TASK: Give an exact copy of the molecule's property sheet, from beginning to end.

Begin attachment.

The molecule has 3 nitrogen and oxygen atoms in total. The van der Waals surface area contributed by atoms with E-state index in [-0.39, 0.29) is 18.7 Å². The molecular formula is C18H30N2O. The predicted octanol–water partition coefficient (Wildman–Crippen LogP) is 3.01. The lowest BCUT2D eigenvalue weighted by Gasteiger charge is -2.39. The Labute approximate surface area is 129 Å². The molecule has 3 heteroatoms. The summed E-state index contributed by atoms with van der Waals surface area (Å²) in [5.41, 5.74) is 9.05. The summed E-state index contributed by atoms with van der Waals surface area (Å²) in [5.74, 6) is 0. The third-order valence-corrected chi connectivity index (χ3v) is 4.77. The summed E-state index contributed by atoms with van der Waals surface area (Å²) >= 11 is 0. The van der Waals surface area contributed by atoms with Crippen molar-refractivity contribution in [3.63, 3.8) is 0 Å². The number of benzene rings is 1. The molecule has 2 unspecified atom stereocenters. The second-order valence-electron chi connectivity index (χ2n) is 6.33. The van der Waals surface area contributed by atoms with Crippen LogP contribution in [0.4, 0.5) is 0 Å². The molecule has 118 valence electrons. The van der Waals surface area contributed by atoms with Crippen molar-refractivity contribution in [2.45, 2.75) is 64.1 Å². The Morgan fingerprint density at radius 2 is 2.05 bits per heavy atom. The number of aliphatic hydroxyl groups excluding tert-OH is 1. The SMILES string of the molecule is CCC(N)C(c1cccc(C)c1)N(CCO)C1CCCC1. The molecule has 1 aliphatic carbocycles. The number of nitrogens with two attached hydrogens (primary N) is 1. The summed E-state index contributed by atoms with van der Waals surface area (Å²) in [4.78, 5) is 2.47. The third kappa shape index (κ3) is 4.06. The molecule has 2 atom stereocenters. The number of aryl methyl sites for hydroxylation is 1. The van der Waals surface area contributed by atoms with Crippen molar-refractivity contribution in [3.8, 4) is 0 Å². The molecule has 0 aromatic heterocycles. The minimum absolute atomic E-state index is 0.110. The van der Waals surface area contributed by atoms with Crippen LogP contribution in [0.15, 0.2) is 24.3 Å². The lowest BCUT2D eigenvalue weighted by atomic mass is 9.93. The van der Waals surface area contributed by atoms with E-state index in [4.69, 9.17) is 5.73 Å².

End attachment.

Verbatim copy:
The molecule has 3 nitrogen and oxygen atoms in total. The van der Waals surface area contributed by atoms with E-state index in [-0.39, 0.29) is 18.7 Å². The molecular formula is C18H30N2O. The predicted octanol–water partition coefficient (Wildman–Crippen LogP) is 3.01. The lowest BCUT2D eigenvalue weighted by Gasteiger charge is -2.39. The Labute approximate surface area is 129 Å². The molecule has 3 heteroatoms. The summed E-state index contributed by atoms with van der Waals surface area (Å²) in [5.41, 5.74) is 9.05. The summed E-state index contributed by atoms with van der Waals surface area (Å²) in [5.74, 6) is 0. The third-order valence-corrected chi connectivity index (χ3v) is 4.77. The summed E-state index contributed by atoms with van der Waals surface area (Å²) >= 11 is 0. The van der Waals surface area contributed by atoms with Crippen molar-refractivity contribution in [3.63, 3.8) is 0 Å². The number of benzene rings is 1. The molecule has 2 unspecified atom stereocenters. The second-order valence-electron chi connectivity index (χ2n) is 6.33. The van der Waals surface area contributed by atoms with Crippen LogP contribution in [0.4, 0.5) is 0 Å². The molecule has 118 valence electrons. The van der Waals surface area contributed by atoms with Crippen molar-refractivity contribution in [2.45, 2.75) is 64.1 Å². The Morgan fingerprint density at radius 2 is 2.05 bits per heavy atom. The number of aliphatic hydroxyl groups excluding tert-OH is 1. The SMILES string of the molecule is CCC(N)C(c1cccc(C)c1)N(CCO)C1CCCC1. The molecule has 1 aliphatic carbocycles. The number of nitrogens with two attached hydrogens (primary N) is 1. The summed E-state index contributed by atoms with van der Waals surface area (Å²) in [4.78, 5) is 2.47. The third kappa shape index (κ3) is 4.06. The molecule has 2 atom stereocenters. The number of aryl methyl sites for hydroxylation is 1. The van der Waals surface area contributed by atoms with Crippen molar-refractivity contribution in [3.8, 4) is 0 Å². The molecule has 0 aromatic heterocycles. The minimum absolute atomic E-state index is 0.110. The van der Waals surface area contributed by atoms with Crippen LogP contribution in [0.15, 0.2) is 24.3 Å². The lowest BCUT2D eigenvalue weighted by atomic mass is 9.93. The van der Waals surface area contributed by atoms with E-state index in [4.69, 9.17) is 5.73 Å².